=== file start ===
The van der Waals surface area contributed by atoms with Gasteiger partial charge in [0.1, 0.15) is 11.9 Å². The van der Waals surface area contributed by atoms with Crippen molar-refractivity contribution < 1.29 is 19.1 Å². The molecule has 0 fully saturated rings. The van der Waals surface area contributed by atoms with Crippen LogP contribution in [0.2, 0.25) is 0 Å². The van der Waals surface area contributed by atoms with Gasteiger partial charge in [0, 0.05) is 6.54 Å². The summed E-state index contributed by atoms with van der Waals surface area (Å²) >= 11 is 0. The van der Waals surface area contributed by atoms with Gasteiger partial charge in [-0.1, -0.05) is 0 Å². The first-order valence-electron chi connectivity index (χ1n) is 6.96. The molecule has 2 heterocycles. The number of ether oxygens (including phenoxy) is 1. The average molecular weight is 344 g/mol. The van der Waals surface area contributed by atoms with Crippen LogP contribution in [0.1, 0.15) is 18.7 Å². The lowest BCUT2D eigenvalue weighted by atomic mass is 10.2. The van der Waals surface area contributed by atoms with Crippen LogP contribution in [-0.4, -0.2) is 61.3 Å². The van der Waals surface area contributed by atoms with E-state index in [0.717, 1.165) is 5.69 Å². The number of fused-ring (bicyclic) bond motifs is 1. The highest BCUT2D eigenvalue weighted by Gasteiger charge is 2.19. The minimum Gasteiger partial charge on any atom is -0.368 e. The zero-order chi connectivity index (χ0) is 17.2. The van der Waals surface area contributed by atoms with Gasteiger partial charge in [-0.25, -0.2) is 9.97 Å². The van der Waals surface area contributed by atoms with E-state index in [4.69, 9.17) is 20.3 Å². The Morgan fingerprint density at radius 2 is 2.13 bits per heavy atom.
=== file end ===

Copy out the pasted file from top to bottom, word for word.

The van der Waals surface area contributed by atoms with Gasteiger partial charge in [0.1, 0.15) is 11.9 Å². The van der Waals surface area contributed by atoms with Crippen molar-refractivity contribution < 1.29 is 19.1 Å². The molecule has 0 fully saturated rings. The van der Waals surface area contributed by atoms with Crippen LogP contribution in [0.2, 0.25) is 0 Å². The van der Waals surface area contributed by atoms with Gasteiger partial charge in [0, 0.05) is 6.54 Å². The summed E-state index contributed by atoms with van der Waals surface area (Å²) >= 11 is 0. The van der Waals surface area contributed by atoms with Gasteiger partial charge in [-0.1, -0.05) is 0 Å². The first-order valence-electron chi connectivity index (χ1n) is 6.96. The molecule has 2 heterocycles. The number of ether oxygens (including phenoxy) is 1. The average molecular weight is 344 g/mol. The van der Waals surface area contributed by atoms with Crippen LogP contribution in [0.1, 0.15) is 18.7 Å². The lowest BCUT2D eigenvalue weighted by atomic mass is 10.2. The van der Waals surface area contributed by atoms with Crippen LogP contribution in [-0.4, -0.2) is 61.3 Å². The van der Waals surface area contributed by atoms with E-state index in [0.717, 1.165) is 5.69 Å². The number of fused-ring (bicyclic) bond motifs is 1. The highest BCUT2D eigenvalue weighted by Gasteiger charge is 2.19. The minimum Gasteiger partial charge on any atom is -0.368 e. The zero-order chi connectivity index (χ0) is 17.2. The van der Waals surface area contributed by atoms with Gasteiger partial charge in [-0.25, -0.2) is 9.97 Å². The van der Waals surface area contributed by atoms with E-state index in [4.69, 9.17) is 20.3 Å². The Morgan fingerprint density at radius 2 is 2.13 bits per heavy atom.